Dynamical characteristics common to neuronal competition models

Asya Shpiro, Rodica Curtu, John Rinzel, Nava Rubin

Research output: Contribution to journalArticlepeer-review


Models implementing neuronal competition by reciprocally inhibitory populations are widely used to characterize bistable phenomena such as binocular rivalry. We find common dynamical behavior in several models of this general type, which differ in their architecture in the form of their gain functions, and in how they implement the slow process that underlies alternating dominance. We focus on examining the effect of the input strength on the rate (and existence) of oscillations. In spite of their differences, all considered models possess similar qualitative features, some of which we report here for the first time. Experimentally, dominance durations have been reported to decrease monotonically with increasing stimulus strength (such as Levelt's "Proposition IV"). The models predict this behavior; however, they also predict that at a lower range of input strength dominance durations increase with increasing stimulus strength. The nonmonotonic dependency of duration on stimulus strength is common to both deterministic and stochastic models. We conclude that additional experimental tests of Levelt's Proposition IV are needed to reconcile models and perception.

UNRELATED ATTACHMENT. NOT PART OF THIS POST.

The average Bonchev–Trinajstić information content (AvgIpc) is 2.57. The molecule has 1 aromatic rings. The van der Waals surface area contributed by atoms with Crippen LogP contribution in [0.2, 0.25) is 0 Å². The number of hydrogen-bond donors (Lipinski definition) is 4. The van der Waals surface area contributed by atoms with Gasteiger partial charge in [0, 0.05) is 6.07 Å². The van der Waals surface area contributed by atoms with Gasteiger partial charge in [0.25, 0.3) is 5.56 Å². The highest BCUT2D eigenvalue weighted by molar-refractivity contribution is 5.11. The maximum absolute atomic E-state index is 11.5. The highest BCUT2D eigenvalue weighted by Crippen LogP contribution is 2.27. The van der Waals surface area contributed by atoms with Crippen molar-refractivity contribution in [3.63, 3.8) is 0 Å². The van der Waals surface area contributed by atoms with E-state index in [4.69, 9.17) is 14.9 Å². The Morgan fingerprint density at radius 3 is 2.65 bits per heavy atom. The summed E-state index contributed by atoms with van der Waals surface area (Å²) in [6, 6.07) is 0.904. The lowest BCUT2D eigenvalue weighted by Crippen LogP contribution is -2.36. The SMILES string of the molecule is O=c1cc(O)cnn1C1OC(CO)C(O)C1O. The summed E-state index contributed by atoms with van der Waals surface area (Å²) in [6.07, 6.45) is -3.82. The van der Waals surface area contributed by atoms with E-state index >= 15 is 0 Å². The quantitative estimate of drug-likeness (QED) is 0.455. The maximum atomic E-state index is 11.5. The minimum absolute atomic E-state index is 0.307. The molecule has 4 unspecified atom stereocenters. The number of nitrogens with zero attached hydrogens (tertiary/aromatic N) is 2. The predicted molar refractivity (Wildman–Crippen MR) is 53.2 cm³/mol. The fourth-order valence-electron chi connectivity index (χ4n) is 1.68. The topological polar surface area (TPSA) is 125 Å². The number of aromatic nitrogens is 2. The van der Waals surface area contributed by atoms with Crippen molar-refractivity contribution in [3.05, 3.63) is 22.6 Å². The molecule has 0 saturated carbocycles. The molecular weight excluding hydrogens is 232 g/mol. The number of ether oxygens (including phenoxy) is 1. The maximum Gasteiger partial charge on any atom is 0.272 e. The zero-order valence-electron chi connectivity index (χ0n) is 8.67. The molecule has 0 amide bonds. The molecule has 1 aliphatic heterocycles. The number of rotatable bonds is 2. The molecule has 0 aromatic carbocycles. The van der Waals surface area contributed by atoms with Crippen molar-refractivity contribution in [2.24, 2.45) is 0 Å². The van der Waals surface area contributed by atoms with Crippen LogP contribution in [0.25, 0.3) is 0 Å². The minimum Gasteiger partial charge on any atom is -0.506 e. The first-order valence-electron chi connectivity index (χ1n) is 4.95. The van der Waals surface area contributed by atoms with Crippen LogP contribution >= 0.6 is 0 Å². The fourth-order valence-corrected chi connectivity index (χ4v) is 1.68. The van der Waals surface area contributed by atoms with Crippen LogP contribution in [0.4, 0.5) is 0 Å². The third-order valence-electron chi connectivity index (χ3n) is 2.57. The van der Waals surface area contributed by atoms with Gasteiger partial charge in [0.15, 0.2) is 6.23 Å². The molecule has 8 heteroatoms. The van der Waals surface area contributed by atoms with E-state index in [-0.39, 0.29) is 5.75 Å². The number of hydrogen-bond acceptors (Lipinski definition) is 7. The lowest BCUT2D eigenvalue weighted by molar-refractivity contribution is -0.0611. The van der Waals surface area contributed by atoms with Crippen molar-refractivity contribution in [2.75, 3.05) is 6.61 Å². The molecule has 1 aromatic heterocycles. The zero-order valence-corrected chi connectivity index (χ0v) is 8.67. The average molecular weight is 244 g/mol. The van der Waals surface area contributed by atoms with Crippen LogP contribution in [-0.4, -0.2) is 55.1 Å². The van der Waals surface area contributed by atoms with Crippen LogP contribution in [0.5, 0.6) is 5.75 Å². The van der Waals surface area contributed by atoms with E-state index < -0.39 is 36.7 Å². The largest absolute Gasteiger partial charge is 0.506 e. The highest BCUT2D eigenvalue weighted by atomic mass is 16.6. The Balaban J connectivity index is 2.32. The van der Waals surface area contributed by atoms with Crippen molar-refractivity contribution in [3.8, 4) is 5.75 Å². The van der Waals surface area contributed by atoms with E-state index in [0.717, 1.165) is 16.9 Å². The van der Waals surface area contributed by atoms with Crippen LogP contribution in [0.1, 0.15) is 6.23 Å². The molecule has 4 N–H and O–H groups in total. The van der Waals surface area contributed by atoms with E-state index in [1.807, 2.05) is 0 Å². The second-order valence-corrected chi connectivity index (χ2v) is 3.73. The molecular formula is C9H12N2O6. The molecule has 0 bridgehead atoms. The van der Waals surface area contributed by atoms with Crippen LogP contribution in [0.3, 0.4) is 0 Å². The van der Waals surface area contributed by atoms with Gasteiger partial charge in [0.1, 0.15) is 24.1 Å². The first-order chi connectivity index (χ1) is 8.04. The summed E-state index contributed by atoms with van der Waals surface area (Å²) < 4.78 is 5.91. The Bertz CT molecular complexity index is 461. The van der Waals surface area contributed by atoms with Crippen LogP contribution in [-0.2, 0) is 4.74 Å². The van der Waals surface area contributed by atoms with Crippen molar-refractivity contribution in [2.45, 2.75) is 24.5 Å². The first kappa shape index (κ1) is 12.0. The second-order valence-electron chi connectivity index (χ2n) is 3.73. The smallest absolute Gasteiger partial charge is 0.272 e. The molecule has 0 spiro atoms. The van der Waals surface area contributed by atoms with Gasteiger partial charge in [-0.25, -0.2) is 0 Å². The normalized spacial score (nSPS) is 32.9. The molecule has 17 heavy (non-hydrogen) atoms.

Original languageEnglish (US)
Pages (from-to)462-473
Number of pages12
JournalJournal of neurophysiology
Issue number1
StatePublished - Jan 2007

ASJC Scopus subject areas

  • General Neuroscience
  • Physiology


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